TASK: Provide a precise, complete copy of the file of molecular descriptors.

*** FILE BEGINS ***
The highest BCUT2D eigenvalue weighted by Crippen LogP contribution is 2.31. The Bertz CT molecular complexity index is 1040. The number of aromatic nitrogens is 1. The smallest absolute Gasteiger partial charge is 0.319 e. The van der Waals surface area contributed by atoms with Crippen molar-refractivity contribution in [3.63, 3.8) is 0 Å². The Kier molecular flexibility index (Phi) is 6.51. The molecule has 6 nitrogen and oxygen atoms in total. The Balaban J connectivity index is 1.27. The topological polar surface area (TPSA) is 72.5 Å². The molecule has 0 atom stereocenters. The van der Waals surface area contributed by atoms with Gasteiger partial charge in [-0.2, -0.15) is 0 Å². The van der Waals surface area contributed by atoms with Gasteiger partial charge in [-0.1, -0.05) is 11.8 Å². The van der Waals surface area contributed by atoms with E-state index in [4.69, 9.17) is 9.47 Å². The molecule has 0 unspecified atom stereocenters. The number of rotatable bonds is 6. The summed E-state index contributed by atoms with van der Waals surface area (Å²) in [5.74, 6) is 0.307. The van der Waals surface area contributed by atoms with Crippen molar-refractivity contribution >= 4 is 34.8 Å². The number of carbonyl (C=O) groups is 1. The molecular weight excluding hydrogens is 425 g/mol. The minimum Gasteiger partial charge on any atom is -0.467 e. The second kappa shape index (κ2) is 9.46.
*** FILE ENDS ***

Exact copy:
The highest BCUT2D eigenvalue weighted by Crippen LogP contribution is 2.31. The Bertz CT molecular complexity index is 1040. The number of aromatic nitrogens is 1. The smallest absolute Gasteiger partial charge is 0.319 e. The van der Waals surface area contributed by atoms with Crippen molar-refractivity contribution in [3.63, 3.8) is 0 Å². The Kier molecular flexibility index (Phi) is 6.51. The molecule has 6 nitrogen and oxygen atoms in total. The Balaban J connectivity index is 1.27. The topological polar surface area (TPSA) is 72.5 Å². The molecule has 0 atom stereocenters. The van der Waals surface area contributed by atoms with Gasteiger partial charge in [-0.2, -0.15) is 0 Å². The van der Waals surface area contributed by atoms with Gasteiger partial charge in [-0.1, -0.05) is 11.8 Å². The van der Waals surface area contributed by atoms with E-state index in [4.69, 9.17) is 9.47 Å². The molecule has 0 unspecified atom stereocenters. The number of rotatable bonds is 6. The summed E-state index contributed by atoms with van der Waals surface area (Å²) in [5.74, 6) is 0.307. The van der Waals surface area contributed by atoms with Crippen molar-refractivity contribution >= 4 is 34.8 Å². The number of carbonyl (C=O) groups is 1. The molecular weight excluding hydrogens is 425 g/mol. The minimum Gasteiger partial charge on any atom is -0.467 e. The second kappa shape index (κ2) is 9.46.